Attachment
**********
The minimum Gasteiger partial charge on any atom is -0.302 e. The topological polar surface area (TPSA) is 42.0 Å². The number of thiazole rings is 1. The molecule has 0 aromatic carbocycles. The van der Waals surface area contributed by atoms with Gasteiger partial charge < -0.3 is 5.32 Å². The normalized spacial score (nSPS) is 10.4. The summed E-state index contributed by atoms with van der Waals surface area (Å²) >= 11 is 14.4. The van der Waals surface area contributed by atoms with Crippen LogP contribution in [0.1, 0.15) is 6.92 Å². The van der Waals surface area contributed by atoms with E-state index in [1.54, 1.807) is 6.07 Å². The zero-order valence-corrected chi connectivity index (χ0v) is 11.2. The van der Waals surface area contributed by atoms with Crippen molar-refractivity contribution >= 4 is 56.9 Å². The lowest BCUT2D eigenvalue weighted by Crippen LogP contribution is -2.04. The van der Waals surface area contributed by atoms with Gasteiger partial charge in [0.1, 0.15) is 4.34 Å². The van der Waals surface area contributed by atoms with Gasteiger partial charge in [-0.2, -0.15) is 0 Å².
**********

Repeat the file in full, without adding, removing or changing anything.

The minimum Gasteiger partial charge on any atom is -0.302 e. The topological polar surface area (TPSA) is 42.0 Å². The number of thiazole rings is 1. The molecule has 0 aromatic carbocycles. The van der Waals surface area contributed by atoms with Gasteiger partial charge < -0.3 is 5.32 Å². The normalized spacial score (nSPS) is 10.4. The summed E-state index contributed by atoms with van der Waals surface area (Å²) >= 11 is 14.4. The van der Waals surface area contributed by atoms with Crippen LogP contribution in [0.1, 0.15) is 6.92 Å². The van der Waals surface area contributed by atoms with E-state index in [1.54, 1.807) is 6.07 Å². The zero-order valence-corrected chi connectivity index (χ0v) is 11.2. The van der Waals surface area contributed by atoms with Crippen molar-refractivity contribution >= 4 is 56.9 Å². The lowest BCUT2D eigenvalue weighted by Crippen LogP contribution is -2.04. The van der Waals surface area contributed by atoms with Gasteiger partial charge in [0.1, 0.15) is 4.34 Å². The van der Waals surface area contributed by atoms with Gasteiger partial charge in [-0.2, -0.15) is 0 Å².